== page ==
CyberwarfareDARPA solicits proposals for offensive cyberwar technologies

Published 27 September 2012

DARPA, the Pentagon’s research outfit, announced that next month it will host a meeting for defense contractors in which the agency will outline the Pentagon’s need for “revolutionary technologies for understanding, planning and managing cyberwarfare”; the announcement is the latest indication of the greater willingness of military planners and policy makers to discuss U.S. offensive cyberwar capabilities and plans openly

DARPA, the Pentagon’s research outfit, announced that next month it will host a meeting for defense contractors in which the agency will outline the Pentagon’s need for “revolutionary technologies for understanding, planning and managing cyberwarfare.” DARPA calls it Plan X, and, in public releases, says the purpose of the project is “understanding the cyber battlespace,” quantifying “battle damage,” and working in DARPA’s “cyberwar laboratory.”

The United States has already taken steps to bolster its cyberwarfare capabilities, such as creating a Cyber Command, but as the New York Times notes, until now there has been a reluctance to discuss offensive cyber capabilities and strategies openly. Indeed, the Times reports that since June, FBI has been investigating leaks to the New York Times about cyber attacks, attributed to Israel and the United States, against Iran’s nuclear facilities.

Those government agencies involved with offensive cyber warfare now appear more ready openly to discuss the topic. CSIS’s cyber expert James Lewis told the Times that he sees DARPA’s Plan X public announcement as “a turning point” in a long debate over secrecy about cyberwarfare. He said it was timely, given that public documents suggest that at least twelve of the world’s fifteen largest militaries are building cyberwarfare programs.

“I see Plan X as operationalizing and routinizing cyberattack capabilities,” Lewis said. “If we talk openly about offensive nuclear capabilities and every other kind, why not cyber?”

When Lewis was asked, in a recent interview with the Homeland Security News Wire, whether a cyberwar “arms control” treaty is worth pursuing, Lewis said: “Treaties are unverifiable, so there is no sense in agreeing to one. When people invent a weapon they tend to use it unless it is truly horrific, an cyber attack is not in that category.”

The Hill reports that last week, at a public Cyber Command legal conference, the State Department’s top lawyer, Harold H. Koh — who, in 2010, was the first Obama administration’s official to offer a public explanation of the policy of targeted killing of terrorists — said the administration’s position that the law of war, including such principles as minimizing harm to civilians, applies to cyberattacks.

Koh elaborated on the ten principles guiding U.S. efforts on cyber engagement in the international space, and noted that  most of them are in agreement with key provisions of the Tallin Manual on the International Law Applicable to Cyber Warfare. The manual, released in early September by NATO’s Cooperative Cyber Defense Center of Excellence (CCD COE), is, at this stage, no more than an unofficial document draft, containing a compilation of the opinions of legal and technical experts. The manual discusses how existing international law, jus ad bellum and jus in bello, applies to the cyber environment.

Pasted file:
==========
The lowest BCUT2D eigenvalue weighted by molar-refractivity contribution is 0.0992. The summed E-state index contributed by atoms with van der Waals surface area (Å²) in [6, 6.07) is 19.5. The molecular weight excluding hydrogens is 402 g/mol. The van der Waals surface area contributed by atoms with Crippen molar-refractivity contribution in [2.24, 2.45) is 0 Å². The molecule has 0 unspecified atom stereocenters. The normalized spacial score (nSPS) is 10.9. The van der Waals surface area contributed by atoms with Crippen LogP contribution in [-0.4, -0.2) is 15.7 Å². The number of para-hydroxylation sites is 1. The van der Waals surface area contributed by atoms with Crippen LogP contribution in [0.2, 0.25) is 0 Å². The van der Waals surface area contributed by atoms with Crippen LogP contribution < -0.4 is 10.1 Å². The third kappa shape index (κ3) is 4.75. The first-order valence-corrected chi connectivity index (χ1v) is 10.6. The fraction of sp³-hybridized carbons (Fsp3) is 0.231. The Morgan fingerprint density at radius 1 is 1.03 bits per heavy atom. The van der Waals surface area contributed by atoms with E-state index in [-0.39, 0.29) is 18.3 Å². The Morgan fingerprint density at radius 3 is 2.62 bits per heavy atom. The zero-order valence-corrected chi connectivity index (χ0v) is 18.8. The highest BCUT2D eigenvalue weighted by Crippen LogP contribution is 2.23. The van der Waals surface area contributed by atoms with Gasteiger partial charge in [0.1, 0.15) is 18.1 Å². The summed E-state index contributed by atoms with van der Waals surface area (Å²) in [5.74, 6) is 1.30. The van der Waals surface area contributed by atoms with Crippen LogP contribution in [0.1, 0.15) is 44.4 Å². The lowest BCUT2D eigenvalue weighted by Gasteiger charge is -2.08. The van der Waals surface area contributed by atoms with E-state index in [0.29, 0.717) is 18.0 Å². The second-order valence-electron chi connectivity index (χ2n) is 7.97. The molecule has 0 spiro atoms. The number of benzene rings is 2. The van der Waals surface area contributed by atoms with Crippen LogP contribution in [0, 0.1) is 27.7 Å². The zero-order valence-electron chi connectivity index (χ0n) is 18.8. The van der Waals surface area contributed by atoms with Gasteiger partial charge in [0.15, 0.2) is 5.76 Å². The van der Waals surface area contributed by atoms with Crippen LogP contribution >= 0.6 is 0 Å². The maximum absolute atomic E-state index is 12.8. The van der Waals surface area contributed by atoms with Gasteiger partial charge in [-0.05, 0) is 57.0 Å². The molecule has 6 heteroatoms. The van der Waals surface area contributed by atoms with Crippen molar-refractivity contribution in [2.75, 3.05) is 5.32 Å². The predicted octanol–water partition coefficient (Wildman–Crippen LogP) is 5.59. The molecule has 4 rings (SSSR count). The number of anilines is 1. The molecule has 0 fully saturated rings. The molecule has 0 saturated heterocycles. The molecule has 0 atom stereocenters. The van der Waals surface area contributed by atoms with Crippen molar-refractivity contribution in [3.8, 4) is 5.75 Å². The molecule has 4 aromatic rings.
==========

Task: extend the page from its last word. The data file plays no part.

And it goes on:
The Times notes that in August, the U.S. Air Force caused a stir with a solicitation for papers advising it on “cyberspace warfare attack capabilities,” including weapons “to destroy, deny, degrade, disrupt, deceive, corrupt or usurp” an enemy’s computer networks and other high-tech targets.

Earlier in the summer, Lt. Gen. Richard Mills, now deputy commandant of the Marine Corps, told a public conference how he had used “cyber operations against my adversary” in Afghanistan in 2010. “I was able to get inside his nets, infect his command-and-control, and in fact defend myself against his almost constant incursions to get inside my wire,”.

Jason Healey, who heads the Cyber Statecraft Initiative at the Atlantic Council, told the Times that cyberwarfare was discussed in the 1990s, even though technological capabilities and targets were far more limited than they are today. “Our current silence dates back 8 or 10 years, and NSA is a big reason,” said Healey.

Healey notes that the National Security Agency is among the most secretive agencies in government, and that its reflexive secrecy is carried over cyberwarfare.

The greater openness in discussing offensive cyberwarfare may indicate that military planners and policy makers have accepted the inevitability of the need to develop capabilities to wage such a war, but critics argue that this openness has a price.   

Daryl Kimball, executive director of the Arms Control Association said that more talk about the U.S. cyberwarfare capabilities might prompt other countries to develop their own programs.

Kimball told the Times that DARPA’s public statement about the goals of its Plan X for cyberwarfare might be a case in point. “It makes it sound like the U.S. is preparing to be able to wage a full-out cyberwar,” Kimball said. “Those kinds of statements could come back to haunt the U.S. down the road.”